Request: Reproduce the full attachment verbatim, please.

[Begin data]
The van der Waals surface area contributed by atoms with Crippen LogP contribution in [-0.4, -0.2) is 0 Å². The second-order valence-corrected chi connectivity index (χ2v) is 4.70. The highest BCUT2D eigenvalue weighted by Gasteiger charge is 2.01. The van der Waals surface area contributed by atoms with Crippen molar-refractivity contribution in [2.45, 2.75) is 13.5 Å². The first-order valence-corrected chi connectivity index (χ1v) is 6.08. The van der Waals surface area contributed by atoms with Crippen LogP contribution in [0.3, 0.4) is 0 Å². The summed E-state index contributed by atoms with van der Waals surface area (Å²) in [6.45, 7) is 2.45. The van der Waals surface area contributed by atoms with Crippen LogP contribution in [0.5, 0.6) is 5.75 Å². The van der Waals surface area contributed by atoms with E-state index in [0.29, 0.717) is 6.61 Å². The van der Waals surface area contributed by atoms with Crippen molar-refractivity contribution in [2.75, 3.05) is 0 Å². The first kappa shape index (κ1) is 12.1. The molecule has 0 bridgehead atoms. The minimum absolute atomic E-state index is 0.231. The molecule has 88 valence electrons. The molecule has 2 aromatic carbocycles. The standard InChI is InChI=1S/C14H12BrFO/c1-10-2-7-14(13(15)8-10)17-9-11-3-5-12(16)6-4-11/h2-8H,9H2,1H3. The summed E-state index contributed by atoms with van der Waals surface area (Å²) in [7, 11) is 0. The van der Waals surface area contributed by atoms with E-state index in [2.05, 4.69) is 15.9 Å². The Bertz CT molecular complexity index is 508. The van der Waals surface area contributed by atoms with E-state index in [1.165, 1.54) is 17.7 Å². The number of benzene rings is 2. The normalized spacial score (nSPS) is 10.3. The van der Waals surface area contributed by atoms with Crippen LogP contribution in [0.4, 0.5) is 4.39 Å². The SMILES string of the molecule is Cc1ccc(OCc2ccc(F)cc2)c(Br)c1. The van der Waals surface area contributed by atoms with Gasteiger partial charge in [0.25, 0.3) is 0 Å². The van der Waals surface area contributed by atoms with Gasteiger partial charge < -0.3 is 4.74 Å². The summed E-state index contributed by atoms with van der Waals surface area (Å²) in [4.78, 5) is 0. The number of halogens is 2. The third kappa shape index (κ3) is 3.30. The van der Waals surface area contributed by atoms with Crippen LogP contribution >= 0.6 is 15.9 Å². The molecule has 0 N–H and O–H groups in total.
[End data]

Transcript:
The van der Waals surface area contributed by atoms with Crippen LogP contribution in [-0.4, -0.2) is 0 Å². The second-order valence-corrected chi connectivity index (χ2v) is 4.70. The highest BCUT2D eigenvalue weighted by Gasteiger charge is 2.01. The van der Waals surface area contributed by atoms with Crippen molar-refractivity contribution in [2.45, 2.75) is 13.5 Å². The first-order valence-corrected chi connectivity index (χ1v) is 6.08. The van der Waals surface area contributed by atoms with Crippen LogP contribution in [0.3, 0.4) is 0 Å². The summed E-state index contributed by atoms with van der Waals surface area (Å²) in [6.45, 7) is 2.45. The van der Waals surface area contributed by atoms with Crippen LogP contribution in [0.5, 0.6) is 5.75 Å². The van der Waals surface area contributed by atoms with E-state index in [0.29, 0.717) is 6.61 Å². The van der Waals surface area contributed by atoms with Crippen molar-refractivity contribution in [2.75, 3.05) is 0 Å². The first kappa shape index (κ1) is 12.1. The molecule has 0 bridgehead atoms. The minimum absolute atomic E-state index is 0.231. The molecule has 88 valence electrons. The molecule has 2 aromatic carbocycles. The standard InChI is InChI=1S/C14H12BrFO/c1-10-2-7-14(13(15)8-10)17-9-11-3-5-12(16)6-4-11/h2-8H,9H2,1H3. The summed E-state index contributed by atoms with van der Waals surface area (Å²) in [7, 11) is 0. The van der Waals surface area contributed by atoms with E-state index in [2.05, 4.69) is 15.9 Å². The Bertz CT molecular complexity index is 508. The van der Waals surface area contributed by atoms with E-state index in [1.165, 1.54) is 17.7 Å². The number of benzene rings is 2. The normalized spacial score (nSPS) is 10.3. The van der Waals surface area contributed by atoms with Crippen LogP contribution in [0.4, 0.5) is 4.39 Å². The SMILES string of the molecule is Cc1ccc(OCc2ccc(F)cc2)c(Br)c1. The van der Waals surface area contributed by atoms with Gasteiger partial charge in [0.25, 0.3) is 0 Å². The van der Waals surface area contributed by atoms with Gasteiger partial charge < -0.3 is 4.74 Å². The summed E-state index contributed by atoms with van der Waals surface area (Å²) in [4.78, 5) is 0. The number of halogens is 2. The third kappa shape index (κ3) is 3.30. The van der Waals surface area contributed by atoms with Crippen LogP contribution >= 0.6 is 15.9 Å². The molecule has 0 N–H and O–H groups in total.